Found in 17 comments on Hacker News
crazygringo · 2018-03-04 · Original thread
My $0.02, having been a PM for many years:

Read Cracking the PM Interview [1] (for an overview of the job, not the actual interview tips) and The Lean Startup [2] (for general philosophy).

35 is a great age for a PM, especially since PM's often start elsewhere -- maturity is a plus here. I'd say there are 3 main ways into it -- as an engineer, who starts to do PM-type stuff on a team where there's no PM. As a designer, who starts to do PM-type stuff on a team where there's no PM. Or as an MBA who has a good sense for engineering and design. Certifications generally don't mean anything -- communication and leadership skills, good judgment, experience and a proven track record are what matter. But all those things can be demonstrated in previous non-PM roles, in order to make the initial switch.

Also, if you want to be a PM then you'd better enjoy meetings, slides, people, and communicating & convincing all day long, day-in day-out. If those make you say an enthusiastic "yes that's me!" then jump right in. If not... you're gonna have a bad time...



skittleson · 2018-02-13 · Original thread
"a rather unique conversation with our investors about organically growing the business with it’s own cashflow and we structured a deal that accommodates that. So we’re not in a position where there is tremendous and urgent pressure to become very big very quickly or risk the board firing us."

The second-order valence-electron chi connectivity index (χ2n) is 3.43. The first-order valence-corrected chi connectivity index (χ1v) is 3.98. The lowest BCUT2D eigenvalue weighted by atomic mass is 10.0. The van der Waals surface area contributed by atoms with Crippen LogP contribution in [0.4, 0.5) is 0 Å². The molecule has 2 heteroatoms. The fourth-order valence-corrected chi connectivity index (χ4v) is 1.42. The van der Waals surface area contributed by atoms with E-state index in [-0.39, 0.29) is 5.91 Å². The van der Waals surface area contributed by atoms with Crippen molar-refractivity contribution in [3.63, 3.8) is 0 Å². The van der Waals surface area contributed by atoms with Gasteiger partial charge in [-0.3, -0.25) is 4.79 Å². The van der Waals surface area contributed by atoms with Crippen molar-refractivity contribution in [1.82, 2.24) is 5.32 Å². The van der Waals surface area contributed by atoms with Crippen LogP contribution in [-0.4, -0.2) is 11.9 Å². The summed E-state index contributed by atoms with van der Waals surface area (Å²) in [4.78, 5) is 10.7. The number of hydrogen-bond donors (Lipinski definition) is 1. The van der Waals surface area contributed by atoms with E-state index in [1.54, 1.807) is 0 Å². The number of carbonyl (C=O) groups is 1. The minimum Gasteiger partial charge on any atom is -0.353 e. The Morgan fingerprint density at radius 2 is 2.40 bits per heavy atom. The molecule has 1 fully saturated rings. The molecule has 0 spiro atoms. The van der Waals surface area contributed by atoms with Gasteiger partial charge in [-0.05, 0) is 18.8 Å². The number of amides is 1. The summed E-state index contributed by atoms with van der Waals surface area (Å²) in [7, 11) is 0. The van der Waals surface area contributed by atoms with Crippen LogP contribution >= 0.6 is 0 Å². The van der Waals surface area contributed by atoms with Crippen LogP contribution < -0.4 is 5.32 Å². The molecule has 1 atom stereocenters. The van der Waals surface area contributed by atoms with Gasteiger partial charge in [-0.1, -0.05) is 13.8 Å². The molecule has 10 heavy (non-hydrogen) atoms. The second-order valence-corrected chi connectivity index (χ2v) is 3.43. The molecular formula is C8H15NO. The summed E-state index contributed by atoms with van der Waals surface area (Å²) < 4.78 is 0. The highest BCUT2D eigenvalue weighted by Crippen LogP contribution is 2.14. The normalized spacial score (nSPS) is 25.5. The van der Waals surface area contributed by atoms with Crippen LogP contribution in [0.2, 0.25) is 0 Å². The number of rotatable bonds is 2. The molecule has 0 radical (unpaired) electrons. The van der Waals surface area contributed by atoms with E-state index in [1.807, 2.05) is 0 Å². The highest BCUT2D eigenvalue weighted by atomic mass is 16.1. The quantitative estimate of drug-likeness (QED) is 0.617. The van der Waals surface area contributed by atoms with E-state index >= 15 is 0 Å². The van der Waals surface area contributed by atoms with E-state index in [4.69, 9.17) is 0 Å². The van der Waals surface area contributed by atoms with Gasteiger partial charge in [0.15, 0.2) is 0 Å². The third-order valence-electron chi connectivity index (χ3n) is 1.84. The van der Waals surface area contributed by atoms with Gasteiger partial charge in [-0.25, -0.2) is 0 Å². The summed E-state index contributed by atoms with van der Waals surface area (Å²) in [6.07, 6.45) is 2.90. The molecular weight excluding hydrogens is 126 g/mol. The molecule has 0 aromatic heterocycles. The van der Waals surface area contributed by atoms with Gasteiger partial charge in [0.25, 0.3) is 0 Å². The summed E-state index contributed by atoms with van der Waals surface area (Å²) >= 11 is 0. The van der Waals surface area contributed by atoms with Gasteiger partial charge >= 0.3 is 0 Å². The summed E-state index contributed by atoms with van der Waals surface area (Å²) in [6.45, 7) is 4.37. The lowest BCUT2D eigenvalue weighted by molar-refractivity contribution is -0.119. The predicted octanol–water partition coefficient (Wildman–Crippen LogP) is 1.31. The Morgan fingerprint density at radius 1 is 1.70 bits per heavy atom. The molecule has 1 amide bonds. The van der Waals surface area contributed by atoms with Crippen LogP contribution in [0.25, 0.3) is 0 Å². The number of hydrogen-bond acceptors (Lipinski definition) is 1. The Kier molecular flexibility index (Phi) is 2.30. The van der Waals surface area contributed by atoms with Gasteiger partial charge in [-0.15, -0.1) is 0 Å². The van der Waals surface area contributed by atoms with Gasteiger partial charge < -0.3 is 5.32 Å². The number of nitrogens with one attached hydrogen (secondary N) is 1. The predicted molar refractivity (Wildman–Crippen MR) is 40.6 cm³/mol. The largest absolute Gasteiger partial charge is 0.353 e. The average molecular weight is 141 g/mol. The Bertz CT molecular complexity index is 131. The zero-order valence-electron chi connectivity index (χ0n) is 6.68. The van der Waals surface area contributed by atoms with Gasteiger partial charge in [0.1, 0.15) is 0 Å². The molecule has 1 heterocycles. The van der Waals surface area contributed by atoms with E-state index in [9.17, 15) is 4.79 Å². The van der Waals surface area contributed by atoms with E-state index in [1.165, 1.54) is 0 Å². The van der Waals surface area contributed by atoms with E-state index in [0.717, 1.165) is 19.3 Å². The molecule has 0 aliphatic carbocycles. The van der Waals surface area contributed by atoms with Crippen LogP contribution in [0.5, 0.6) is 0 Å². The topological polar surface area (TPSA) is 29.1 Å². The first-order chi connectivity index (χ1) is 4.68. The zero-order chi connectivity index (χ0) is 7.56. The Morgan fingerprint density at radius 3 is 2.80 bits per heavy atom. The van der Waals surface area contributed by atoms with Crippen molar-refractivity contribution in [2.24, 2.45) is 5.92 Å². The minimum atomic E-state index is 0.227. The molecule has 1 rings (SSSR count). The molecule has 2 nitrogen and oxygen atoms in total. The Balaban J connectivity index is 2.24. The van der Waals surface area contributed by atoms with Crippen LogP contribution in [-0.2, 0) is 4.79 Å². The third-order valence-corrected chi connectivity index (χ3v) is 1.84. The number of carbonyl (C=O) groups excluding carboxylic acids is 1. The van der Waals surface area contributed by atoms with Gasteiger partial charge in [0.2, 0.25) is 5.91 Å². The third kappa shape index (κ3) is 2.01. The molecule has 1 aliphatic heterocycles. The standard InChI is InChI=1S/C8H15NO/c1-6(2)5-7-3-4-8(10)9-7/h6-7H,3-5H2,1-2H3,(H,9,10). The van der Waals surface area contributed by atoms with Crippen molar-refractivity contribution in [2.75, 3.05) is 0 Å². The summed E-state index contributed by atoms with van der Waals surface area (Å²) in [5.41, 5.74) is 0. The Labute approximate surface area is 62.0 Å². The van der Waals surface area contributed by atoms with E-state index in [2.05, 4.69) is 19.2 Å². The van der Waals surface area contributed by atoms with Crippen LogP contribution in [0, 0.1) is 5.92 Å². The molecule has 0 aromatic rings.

Setting milestones for cashflow seems like main concern for any startup. It appears a lot of startups blow through cash without the ability to see the burn rate. This problem-solution is defined here Lean Start-Up .

I love the fact that was talked out with the investors before the money was taken. Shows forward thinking which must feel good at the end of the payback period.

orasis · 2016-03-07 · Original thread
Forget about raising money right now. Build shit fast. Ship ship ship ship ship ship ship.

Read "The Lean Startup":

kabouseng · 2015-12-17 · Original thread
Well I don't have a MBA :D, but I do have a masters degree of a similar orientation (Masters in engineering management). I can only recommend the ones I have read and found of value:

[1] Crossing the chasm (Marketing related)

[2] Peopleware (HR related)

[3] How to win friends and influence people (HR related)

[4] The Goal (Business related)

[5] Critical chain (Project management related)

[6] Who moved my cheese (Change management related)

and any of the lean / agile businessy books for ex.

[7] The lean startup

These might not be viewed as traditional MBA material, but my course featured some of these along with more traditional academic books on subjects like financial management, people management, operations etc. I can provide these textbooks to you as well if you like.

*Amazon links just for convenience, no affiliation.








It sort of depends on what you're asking for.

If it's around the business model, the easy answer is to point them to a book like There are great techniques in there for how to do customer development -- at this point it seems like required reading for business/product folks.

If you're looking for more mockups, something like Balsamiq is a good starting point.

Is there something else you're looking for?